• AGE OF ADOPTIVE CHILD: There is no age limit for prospective adoptees.  Adoptees fifteen years and older must give consent to the adoption.  Please note, however, that in order for a child to meet thedefinition of orphan under U.S. immigration law, a Form I-600 petition must be filed while the child is under the age of 16 (or under the age of 18 if adopted, or to be adopted, together with a sibling under the age of 16).
  • SIBLING ADOPTIONS: No known requirements.
  • SPECIAL NEEDS OR MEDICAL CONDITIONS: No known requirements.
  • WAITING PERIOD OR FOSTER CARE: None
  • Caution: Prospective adoptive parents should be aware that not all children in orphanages or children's homes are adoptable. In many countries, birth parents place their child(ren) temporarily in an orphanage or children's home due to financial or other hardship, with the intention of returning for the child when they are able to do so. In such cases, the birth parent(s) rarely would have relinquished their parental rights or consented to their children's adoption.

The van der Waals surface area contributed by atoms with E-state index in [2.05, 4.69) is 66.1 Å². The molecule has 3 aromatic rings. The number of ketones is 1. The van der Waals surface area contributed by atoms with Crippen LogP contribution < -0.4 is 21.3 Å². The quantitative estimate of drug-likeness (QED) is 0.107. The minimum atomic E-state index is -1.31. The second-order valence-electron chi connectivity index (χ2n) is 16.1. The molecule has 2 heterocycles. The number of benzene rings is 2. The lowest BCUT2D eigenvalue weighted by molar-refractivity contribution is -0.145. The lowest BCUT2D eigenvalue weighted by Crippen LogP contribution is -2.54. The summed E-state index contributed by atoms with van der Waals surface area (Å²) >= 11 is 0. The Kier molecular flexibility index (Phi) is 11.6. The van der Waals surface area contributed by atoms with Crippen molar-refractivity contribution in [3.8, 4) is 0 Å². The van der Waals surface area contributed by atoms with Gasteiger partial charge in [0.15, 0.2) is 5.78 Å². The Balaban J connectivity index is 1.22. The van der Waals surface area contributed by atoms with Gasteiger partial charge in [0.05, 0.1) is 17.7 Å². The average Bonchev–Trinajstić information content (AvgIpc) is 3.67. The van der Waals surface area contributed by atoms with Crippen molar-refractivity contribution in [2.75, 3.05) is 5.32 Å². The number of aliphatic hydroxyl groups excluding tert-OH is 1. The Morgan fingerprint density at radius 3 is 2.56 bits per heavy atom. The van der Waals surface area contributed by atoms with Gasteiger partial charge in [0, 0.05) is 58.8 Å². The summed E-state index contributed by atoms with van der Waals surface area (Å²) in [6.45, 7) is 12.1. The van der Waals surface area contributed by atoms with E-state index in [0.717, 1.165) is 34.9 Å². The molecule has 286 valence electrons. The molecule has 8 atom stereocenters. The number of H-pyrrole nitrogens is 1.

How To Adopt

DEMOCRATIC REPUBLIC OF CONGO'S ADOPTION AUTHORITY


Ministry of Justice

While the Ministry of Justice has jurisdiction over adoption, several ministries in the Congolese government participate in enforcing adoption law and policies.  Individual cases are handled by the Tribunal pour Enfants in the region where a prospective adoptive child resides.  Attorneys have current contacts at appropriate courts.  The local ┼"commune┬Ł or township and its trustee council create the Abandonment document, designate the abandoned child as a Ward of the State, and consign the child to foster care or an orphanage.  The Ministry of Social Affairs is charged with the role of protection of ┼"vulnerable children,┬Ł which can impact adoption policies.  The Direction Generale d'Immigration (DGM) controls the departure of children from the Democratic Republic of the Congo.